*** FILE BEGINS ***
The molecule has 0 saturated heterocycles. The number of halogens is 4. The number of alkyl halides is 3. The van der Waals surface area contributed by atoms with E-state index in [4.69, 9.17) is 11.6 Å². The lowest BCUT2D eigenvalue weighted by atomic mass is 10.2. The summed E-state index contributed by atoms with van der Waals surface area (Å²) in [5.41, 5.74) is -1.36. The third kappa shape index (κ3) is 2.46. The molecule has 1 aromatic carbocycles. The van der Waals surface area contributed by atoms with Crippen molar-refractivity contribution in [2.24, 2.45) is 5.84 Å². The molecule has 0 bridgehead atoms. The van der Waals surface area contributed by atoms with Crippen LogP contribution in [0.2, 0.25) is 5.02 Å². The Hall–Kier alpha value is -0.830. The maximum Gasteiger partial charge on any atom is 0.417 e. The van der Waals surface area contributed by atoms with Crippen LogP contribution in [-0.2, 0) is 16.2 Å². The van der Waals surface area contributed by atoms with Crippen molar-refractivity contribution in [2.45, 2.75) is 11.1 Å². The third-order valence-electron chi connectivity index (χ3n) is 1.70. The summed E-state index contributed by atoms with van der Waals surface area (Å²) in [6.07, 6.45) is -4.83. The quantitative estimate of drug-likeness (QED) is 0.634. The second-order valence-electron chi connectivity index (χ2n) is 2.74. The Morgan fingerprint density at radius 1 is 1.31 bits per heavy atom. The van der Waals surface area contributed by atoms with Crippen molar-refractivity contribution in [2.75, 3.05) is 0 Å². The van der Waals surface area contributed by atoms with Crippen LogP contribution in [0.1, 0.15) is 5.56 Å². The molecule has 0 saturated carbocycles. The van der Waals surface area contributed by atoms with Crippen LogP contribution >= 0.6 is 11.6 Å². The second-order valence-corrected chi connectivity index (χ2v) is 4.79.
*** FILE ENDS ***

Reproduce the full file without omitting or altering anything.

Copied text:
The molecule has 0 saturated heterocycles. The number of halogens is 4. The number of alkyl halides is 3. The van der Waals surface area contributed by atoms with E-state index in [4.69, 9.17) is 11.6 Å². The lowest BCUT2D eigenvalue weighted by atomic mass is 10.2. The summed E-state index contributed by atoms with van der Waals surface area (Å²) in [5.41, 5.74) is -1.36. The third kappa shape index (κ3) is 2.46. The molecule has 1 aromatic carbocycles. The van der Waals surface area contributed by atoms with Crippen molar-refractivity contribution in [2.24, 2.45) is 5.84 Å². The molecule has 0 bridgehead atoms. The van der Waals surface area contributed by atoms with Crippen LogP contribution in [0.2, 0.25) is 5.02 Å². The Hall–Kier alpha value is -0.830. The maximum Gasteiger partial charge on any atom is 0.417 e. The van der Waals surface area contributed by atoms with Crippen LogP contribution in [-0.2, 0) is 16.2 Å². The van der Waals surface area contributed by atoms with Crippen molar-refractivity contribution in [2.45, 2.75) is 11.1 Å². The third-order valence-electron chi connectivity index (χ3n) is 1.70. The summed E-state index contributed by atoms with van der Waals surface area (Å²) in [6.07, 6.45) is -4.83. The quantitative estimate of drug-likeness (QED) is 0.634. The second-order valence-electron chi connectivity index (χ2n) is 2.74. The Morgan fingerprint density at radius 1 is 1.31 bits per heavy atom. The van der Waals surface area contributed by atoms with Crippen molar-refractivity contribution in [2.75, 3.05) is 0 Å². The van der Waals surface area contributed by atoms with Crippen LogP contribution in [0.1, 0.15) is 5.56 Å². The molecule has 0 saturated carbocycles. The van der Waals surface area contributed by atoms with Crippen LogP contribution >= 0.6 is 11.6 Å². The second-order valence-corrected chi connectivity index (χ2v) is 4.79.